'ARMS AND LEGS' BLUDGEONS UNICORN AUDIENCE - ACTING IS STRONG, BUT MESSAGE IS OBVIOUS; THERE ARE NO NEW TWISTS.
November 3, 1995 By ROBERT TRUSSELL Publication: The Kansas City Star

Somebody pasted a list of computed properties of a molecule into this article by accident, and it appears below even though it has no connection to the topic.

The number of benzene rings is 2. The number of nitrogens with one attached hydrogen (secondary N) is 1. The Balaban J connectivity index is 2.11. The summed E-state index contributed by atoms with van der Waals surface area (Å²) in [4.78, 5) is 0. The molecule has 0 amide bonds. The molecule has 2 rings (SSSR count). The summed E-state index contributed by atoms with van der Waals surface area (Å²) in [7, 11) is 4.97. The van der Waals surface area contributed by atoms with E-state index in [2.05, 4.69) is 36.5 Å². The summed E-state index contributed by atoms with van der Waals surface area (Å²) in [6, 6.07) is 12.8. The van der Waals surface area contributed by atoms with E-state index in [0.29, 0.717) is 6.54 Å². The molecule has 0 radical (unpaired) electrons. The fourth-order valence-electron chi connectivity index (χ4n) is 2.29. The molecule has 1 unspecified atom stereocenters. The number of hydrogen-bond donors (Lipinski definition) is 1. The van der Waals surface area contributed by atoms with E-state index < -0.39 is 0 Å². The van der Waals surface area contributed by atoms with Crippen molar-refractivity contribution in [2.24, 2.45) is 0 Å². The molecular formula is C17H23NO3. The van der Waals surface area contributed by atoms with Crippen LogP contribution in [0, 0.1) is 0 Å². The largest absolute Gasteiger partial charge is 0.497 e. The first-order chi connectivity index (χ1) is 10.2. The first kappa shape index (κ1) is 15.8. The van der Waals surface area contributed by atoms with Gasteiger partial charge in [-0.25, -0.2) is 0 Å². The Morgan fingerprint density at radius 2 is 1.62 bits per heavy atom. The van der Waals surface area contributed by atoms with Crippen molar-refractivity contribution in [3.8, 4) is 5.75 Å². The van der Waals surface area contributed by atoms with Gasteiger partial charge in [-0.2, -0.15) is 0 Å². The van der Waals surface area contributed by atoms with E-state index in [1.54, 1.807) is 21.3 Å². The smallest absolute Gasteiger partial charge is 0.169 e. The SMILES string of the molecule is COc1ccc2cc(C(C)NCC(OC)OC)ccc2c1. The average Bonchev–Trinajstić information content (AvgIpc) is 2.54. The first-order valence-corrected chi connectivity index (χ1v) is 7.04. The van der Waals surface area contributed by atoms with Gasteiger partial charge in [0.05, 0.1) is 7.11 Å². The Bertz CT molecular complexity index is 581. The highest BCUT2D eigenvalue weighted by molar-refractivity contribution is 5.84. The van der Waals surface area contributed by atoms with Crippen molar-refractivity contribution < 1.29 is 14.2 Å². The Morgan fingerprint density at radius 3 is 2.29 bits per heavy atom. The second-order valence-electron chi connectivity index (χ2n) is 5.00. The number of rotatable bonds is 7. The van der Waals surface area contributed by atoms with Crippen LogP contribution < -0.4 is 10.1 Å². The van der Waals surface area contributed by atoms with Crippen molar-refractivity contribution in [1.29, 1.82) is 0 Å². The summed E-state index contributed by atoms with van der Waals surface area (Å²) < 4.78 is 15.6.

Talented local playwright Ron Simonian has returned with ``Arms and Legs,'' a black comedy that bludgeons the audience with one basic message: Modern life is a moral pesthole. Like Simonian's earlier play, ``Thanatos,'' this one deals with American attitudes about violence in a quirky style that balances comedy and horror in roughly equal parts. This play goes a step beyond by indicting mass media - specifically television news and the movies - for their relentless encouragement of the victim mindset and ruthless exploitation of human tragedy. Well, now, those are valid points, to be sure. There's just one problem: Anyone with a brain and a television already knows our social values are all screwed up and that a major part of the blame can reasonably be attributed to the news and entertainment media. The result is a theater piece that plays like a staged tantrum - an epithetladen diatribe that screams the obvious for two hours.Missing are the original twists, startling surprises and philosophical underpinnings that made ``Thanatos'' special. Even so, the play provides a platform for some strong performances and a notable local directing debut by Julie Nessen.Nessen succeeds in giving the play a potent rhythm - no easy task in an episodic script that emits the suspicious aroma of a screenplay - and has coaxed some impressive work from her actors. In a disturbingly convincing performance, Matt Rapport plays Bobby, a young man from a troubled home who has developed a taste for relieving people of their limbs. We meet Bobby in the first scene, in which he and his dad (Phil Fiorini) have barricaded themselves in their house. Outside an angry crowd has gathered and police implore Bobby through bullhorns to give up. The first person to get to him, however, is Parker (Terry O'Reagan), a carnivorous producer from Paramount, who scoops up exclusive rights to Bobby's story. From there the play moves forward - allowing glimpses of Bobby's trial, his growing celebrity status, talk show appearances, guest shots - and provides his bizarre, inbred family history through several flashbacks. Memorable work is turned in by Fiorini and Jan Rogge as Bobby's parents and Nancy Marcy as his very odd grandmother. Rick Truman does impressive duty in multiple roles, most memorably as an unctuous talk-show host and as Bobby's grandfather. Celia Grinwald, in a vivid local debut, is strangely seductive and a little scary as the ill-fated Flavia, a Romanian house guest with whom Bobby, in his way, falls in love. Daniel Ruch brings serviceable efficiency to several minor roles, and O'Reagan, although sometimes very funny, ultimately comes across as unrelentingly shrill. Jarrett Bertoncin's vertigo-inducing scenic design has the appropriate look of an oversized padded cell and is atmospherically lighted by Victor En Yu Tan. Indeed, there is plenty of good work here. And Simonian's ability to write is hardly in question. But the playwright sells himself and his audience short by making easy choices. Here he is satisfied with creating reprehensible characters - or, to be precise, caricatures - and then snickering at them. The result is a play that too often seems meanspirited and self-indulgent. On stage``Arms and Legs'' by Ron Simonian runs through Nov. 12 at the Unicorn Theatre, 3820 Main St. Call 531-7529. The Kansas City Star Date: November 3, 1995 Page: 17 Copyright 1995, 1996 The Kansas City Star Co.